AE-lock will work as many use this feature, however you really should learn how to use the camera in full manual mode and choose your aperture and shutter speed according to the situation. Meter if you like first to see what the camera "thinks" is the proper exposure and then go to manual and set the aperture and shutter to that reading. Then start shooting. This will cause the camera to use the setting you picked on every shot until you change them. AE-lock simply locks the aperture and shutter speed to what the camera picked on the first shot so that the other shots are taken with the same settings.

Do not use auto focus. Set focus to infinity. If you use auto focus and you get closer than say 2 or 3 feet to an object like the corner of a wall that shot will be out of focus at distance. This refers to the "hyperfocal distance" of the lens. Look that term up for a better explanation.

Note: Sun iris focusing onto the CCD is really a problem for NON slr cameras because they do not have a shutter mirror but this can still occur in DSLR cameras if shooting repeatedly in direct sun.

This is a classic example of "light refraction" within the lens and an overworked ccd sensor.

Wide angle lenses especially one at 8mm gather the light from a 180 circle. Next comes the "resolving" power of the lens. This takes the light and compresses it into an area that is rendered onto the CCD. The more resolving power the crisper the image will be. All of this light is being compressed and when it is invariably refraction occures. Most of the time we hear of refraction as related to aperture performance. For example small apertures (large f numbers) on wide angel lenses generate refraction at the sharp edges of the aperture blades. This is due to the oblique angle at which light is bent through the lens. Some of it cant quite make it through the aperture hole and strikes the edges instead of passing directly through the aperture hole. The light is striking these edges and bouncing around in the lens. This can cause a "soft image" in ALL situations but it is the direct sun at issue here because of the AMOUNT of light not necessarily the aperture size.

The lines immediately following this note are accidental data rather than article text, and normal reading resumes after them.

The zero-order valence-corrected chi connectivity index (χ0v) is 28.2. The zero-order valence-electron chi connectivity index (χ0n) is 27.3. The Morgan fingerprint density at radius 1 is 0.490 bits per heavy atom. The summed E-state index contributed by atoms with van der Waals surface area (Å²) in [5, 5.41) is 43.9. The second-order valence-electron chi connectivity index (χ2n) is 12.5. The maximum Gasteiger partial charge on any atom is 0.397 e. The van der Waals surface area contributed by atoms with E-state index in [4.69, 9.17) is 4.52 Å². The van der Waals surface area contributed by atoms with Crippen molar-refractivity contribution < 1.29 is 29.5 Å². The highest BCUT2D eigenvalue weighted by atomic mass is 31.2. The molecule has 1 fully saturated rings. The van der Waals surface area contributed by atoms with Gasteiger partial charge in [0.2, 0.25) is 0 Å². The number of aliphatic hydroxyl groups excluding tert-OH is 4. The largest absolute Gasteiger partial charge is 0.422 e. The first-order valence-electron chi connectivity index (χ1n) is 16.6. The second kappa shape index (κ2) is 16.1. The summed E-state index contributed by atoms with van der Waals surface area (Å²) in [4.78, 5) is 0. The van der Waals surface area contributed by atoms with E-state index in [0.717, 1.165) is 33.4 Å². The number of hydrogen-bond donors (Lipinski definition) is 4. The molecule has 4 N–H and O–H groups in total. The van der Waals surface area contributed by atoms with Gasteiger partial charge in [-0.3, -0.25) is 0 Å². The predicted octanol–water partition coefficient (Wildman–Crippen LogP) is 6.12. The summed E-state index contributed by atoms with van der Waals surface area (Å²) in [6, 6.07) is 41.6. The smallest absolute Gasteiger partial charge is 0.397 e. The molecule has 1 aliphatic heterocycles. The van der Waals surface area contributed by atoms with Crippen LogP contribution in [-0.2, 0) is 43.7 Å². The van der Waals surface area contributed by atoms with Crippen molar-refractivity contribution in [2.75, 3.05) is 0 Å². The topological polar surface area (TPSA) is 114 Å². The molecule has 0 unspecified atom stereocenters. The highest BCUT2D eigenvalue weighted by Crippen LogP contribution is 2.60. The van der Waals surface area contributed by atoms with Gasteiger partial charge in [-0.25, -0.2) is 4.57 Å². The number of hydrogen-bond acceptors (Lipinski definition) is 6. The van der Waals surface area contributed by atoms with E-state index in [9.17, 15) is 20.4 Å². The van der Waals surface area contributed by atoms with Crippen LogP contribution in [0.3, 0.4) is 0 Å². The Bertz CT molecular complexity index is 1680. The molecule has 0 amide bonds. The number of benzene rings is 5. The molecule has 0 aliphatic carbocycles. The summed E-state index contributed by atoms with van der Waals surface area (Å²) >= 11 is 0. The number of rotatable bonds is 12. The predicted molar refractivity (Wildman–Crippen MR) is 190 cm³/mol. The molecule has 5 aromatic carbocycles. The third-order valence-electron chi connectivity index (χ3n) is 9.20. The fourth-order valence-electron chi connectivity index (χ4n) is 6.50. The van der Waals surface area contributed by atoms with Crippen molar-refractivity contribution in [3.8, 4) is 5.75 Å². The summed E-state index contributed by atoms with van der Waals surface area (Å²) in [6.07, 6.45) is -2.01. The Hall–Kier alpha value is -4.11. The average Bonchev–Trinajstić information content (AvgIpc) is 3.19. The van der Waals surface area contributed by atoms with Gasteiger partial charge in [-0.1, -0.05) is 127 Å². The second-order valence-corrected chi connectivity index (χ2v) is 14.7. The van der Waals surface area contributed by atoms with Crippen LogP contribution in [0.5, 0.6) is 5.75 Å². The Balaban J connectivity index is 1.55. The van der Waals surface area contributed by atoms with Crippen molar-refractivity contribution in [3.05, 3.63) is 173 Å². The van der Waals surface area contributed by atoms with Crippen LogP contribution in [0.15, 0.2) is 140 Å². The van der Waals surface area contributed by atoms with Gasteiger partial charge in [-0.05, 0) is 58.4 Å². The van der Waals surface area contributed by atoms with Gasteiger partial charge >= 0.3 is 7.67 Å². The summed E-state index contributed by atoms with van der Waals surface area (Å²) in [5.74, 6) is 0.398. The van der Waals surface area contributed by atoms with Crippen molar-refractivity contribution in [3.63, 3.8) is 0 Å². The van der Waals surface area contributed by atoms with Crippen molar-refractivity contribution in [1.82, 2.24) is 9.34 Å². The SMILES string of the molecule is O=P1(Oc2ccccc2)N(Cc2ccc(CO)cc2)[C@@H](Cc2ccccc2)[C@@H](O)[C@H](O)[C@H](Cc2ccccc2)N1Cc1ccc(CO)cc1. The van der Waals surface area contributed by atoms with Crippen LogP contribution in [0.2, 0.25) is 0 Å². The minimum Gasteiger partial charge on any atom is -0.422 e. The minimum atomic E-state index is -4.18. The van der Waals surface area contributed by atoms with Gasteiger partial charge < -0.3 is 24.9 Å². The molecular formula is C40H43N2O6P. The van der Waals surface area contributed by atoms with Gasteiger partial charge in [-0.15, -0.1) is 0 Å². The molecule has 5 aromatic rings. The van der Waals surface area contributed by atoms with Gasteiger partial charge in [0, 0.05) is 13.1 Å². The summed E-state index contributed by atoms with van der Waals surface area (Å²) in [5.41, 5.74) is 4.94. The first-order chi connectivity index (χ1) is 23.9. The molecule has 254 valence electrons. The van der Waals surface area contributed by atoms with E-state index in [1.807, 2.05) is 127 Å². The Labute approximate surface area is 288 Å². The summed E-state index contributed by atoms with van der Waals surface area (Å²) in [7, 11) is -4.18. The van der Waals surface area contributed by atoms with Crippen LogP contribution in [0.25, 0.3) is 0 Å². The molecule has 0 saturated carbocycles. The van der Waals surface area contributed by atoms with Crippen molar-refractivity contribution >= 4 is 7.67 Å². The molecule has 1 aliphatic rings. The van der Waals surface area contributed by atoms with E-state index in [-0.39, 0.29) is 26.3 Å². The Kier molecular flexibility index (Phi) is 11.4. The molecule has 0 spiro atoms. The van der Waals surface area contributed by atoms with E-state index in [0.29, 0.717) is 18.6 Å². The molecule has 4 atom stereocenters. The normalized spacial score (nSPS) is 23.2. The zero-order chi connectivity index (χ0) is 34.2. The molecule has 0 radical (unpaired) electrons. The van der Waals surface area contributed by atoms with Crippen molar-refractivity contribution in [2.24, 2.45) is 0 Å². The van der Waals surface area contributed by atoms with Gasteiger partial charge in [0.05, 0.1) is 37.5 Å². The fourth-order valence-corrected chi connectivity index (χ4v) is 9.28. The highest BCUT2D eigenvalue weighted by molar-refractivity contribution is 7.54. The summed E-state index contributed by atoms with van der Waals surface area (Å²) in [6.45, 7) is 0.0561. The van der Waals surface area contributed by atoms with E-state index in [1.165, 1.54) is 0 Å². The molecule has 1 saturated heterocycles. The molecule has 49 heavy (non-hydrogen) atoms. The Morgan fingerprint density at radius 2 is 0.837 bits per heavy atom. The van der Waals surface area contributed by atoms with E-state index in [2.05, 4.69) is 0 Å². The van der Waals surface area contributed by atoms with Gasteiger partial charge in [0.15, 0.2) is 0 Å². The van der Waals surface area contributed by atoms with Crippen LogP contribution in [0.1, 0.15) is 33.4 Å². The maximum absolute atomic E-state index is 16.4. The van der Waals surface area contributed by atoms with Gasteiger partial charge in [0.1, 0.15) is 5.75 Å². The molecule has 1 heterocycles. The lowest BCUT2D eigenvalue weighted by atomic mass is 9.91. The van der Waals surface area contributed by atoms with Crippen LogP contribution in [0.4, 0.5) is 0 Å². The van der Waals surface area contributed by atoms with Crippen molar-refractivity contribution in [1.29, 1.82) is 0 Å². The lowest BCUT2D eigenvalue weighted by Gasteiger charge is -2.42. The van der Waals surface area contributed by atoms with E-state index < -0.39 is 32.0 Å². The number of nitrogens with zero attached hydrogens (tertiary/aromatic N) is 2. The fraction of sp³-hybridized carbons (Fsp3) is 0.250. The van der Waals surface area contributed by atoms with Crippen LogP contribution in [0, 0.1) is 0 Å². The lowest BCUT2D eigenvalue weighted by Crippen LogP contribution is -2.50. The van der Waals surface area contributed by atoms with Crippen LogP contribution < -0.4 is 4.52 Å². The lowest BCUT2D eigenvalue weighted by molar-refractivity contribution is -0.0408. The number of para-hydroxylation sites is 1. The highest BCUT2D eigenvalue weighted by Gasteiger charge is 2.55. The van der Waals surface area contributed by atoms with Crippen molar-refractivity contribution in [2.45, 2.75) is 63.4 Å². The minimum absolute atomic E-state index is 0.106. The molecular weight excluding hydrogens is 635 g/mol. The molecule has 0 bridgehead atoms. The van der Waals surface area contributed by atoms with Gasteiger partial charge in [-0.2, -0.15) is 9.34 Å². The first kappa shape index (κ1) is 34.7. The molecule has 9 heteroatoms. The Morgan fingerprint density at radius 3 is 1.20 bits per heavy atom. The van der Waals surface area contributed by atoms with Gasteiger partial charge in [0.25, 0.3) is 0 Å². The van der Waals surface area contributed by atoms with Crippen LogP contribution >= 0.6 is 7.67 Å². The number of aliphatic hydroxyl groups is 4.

In this case the light or rather the brightness and more importantly "amount" of light is the one of the culpits. The sheer volume of light is huge. Think of it like playing with a magnifying glass. On a bright sunny day you can focus the light through the glass to the point at which it will burn a hole in a leaf or fry an ant (for you "Sid's out there- lol). On a cloudy day there is not enough light to generate enough heat to burn. The dot is the same size but there simply is not "enough" of it.

When you push this much light through a lens invariably this brings out the inherint faults of the lens itself. The other end of the scale is low light and again faults in the lens will rear their ugly head.